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How USAID and Science Agencies Tap Data to Forecast Famine

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Somali women and children from southern Mogadishu, line up to receive food at a camp in Mogadishu. Somali women and children from southern Mogadishu, line up to receive food at a camp in Mogadishu. Farah Abdi Warsameh/AP

The Partnership for Public Service and IBM Center for the Business of Government recently issued “From Data to Decisions III: Lessons from Early Analytics Programs,” which examines successful early government users of data to see how they got started, what sustained them and how the data was used to improve mission-critical programs.

The report identifies lessons learned to help federal leaders and managers avoid pitfalls, instill analytics faster and move more efficiently and effectively to create data-driven cultures.

The following case study, the final in a series of three excerpted from the report, examines how federal agencies analyze data to forecast famines.

Using Social and Environmental Data to Pinpoint the Next Food Crisis

The world awoke slowly to the famine in Ethiopia and Sudan, which lasted from 1983to1985. Only after shocking images of masses of starving and dying people were televised did humanitarian aid flow. Even then, Ethiopia’s embattled Marxist government was slow to distribute it, and between 400,000 and 1 million people died.

As a result of this experience, the U.S. Agency for International Development created the Famine Early Warning Systems Network, or FEWS NET, in 1985 to speed response to future famines and prevent a repeat of Ethiopia’s massive loss of life.

FEWS NET was built to help USAID deliver its $1 billion in annual food aid where it was most needed and would do the most good, says Gary Eilerts, the network’s program manager.

Humanitarian aid is enmeshed in politics. In Africa, where the network focused first, governments can be reluctant to announce a food emergency, which can be read as an admission of policy failure. Aid-giving governments face withering criticism if they drum up assistance for a crisis that fails to materialize or if it is seen to be bolstering enemies. And famines are slow-onset disasters in places where drought, poverty, illness, malnourishment and lack of sanitation are endemic.

When a crisis call is unpopular, difficult and fraught with political implications, it has to be correct. That’s where the famine warning network comes in.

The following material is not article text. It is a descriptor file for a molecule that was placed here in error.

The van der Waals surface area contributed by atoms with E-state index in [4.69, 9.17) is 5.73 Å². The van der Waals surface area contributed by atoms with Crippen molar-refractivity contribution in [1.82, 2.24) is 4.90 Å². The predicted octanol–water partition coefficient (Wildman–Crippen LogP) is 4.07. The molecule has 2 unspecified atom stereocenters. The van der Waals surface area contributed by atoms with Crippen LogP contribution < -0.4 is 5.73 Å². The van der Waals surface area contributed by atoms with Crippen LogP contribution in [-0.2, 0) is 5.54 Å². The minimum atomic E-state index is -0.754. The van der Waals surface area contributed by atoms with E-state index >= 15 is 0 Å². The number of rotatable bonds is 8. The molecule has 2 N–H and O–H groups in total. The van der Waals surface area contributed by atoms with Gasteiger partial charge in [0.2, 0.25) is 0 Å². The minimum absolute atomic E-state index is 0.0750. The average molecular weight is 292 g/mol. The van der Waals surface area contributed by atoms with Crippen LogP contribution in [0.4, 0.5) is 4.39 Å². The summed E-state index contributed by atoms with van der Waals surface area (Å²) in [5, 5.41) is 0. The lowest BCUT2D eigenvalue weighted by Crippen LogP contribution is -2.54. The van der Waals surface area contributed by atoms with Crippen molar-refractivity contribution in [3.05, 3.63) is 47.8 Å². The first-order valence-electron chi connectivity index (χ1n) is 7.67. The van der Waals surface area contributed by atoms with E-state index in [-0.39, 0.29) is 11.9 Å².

From the beginning, the network relied on a mix of social and physical science data to determine, more precisely than ever before, which parts of the population in which regions of which countries would suffer most from environmental shocks -- usually drought.

Chris Funk and James Verdin of the U.S. Geological Survey wrote in their analysis: “Effective early warning combines a successful blend of Earth observations, hydrologic modeling, food economics, weather and climate modeling, and much more.”

While the network does warehouse data in computerized environments, it doesn’t rely fully on automated analytical algorithms, preferring instead to merge human and software analysis. Eilerts says he isn’t sure software can capture and make sense of the subtleties and nuances that experienced observers can apply.

All the science and much of the social data, for example, may show that the food crisis is approaching famine level in Nigeria, Elierts says. “But I know the area, and a lot of people are sending remittances home from outside Nigeria, so it’s not,” he says. “Each situation is very local; it’s about human behavior.”

The USGS is the network’s most active science partner, but it’s hardly alone. It includes the Agriculture Department, the National Aeronautics and Space Administration, and the National Oceanic and Atmospheric Administration.  The science agencies provide satellite remote-sensing data, modeling, forecasting, geographic information systems, training and analysis.

NASA research scientist Molly Brown says an analysis of the impact of drought as measured both by vegetation anomalies and rainfall deficits needs to be integrated with information on elevated food prices, migration patterns and water scarcity.

A contractor compiles the analysis into tightly written food security outlooks, alerts and briefs for decision-makers in USAID’s Food for Peace and disaster assistance offices, the State Department, Congress, the White House, the United Nations World Food Program, humanitarian assistance organizations and other governments.  

To download the From Data to Decisions III: Lessons from Early Analytics Programs report, visit www.ourpublicservice.org.  

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Lara Shane is Vice President for Research and Communications at the nonprofit Partnership for Public Service.

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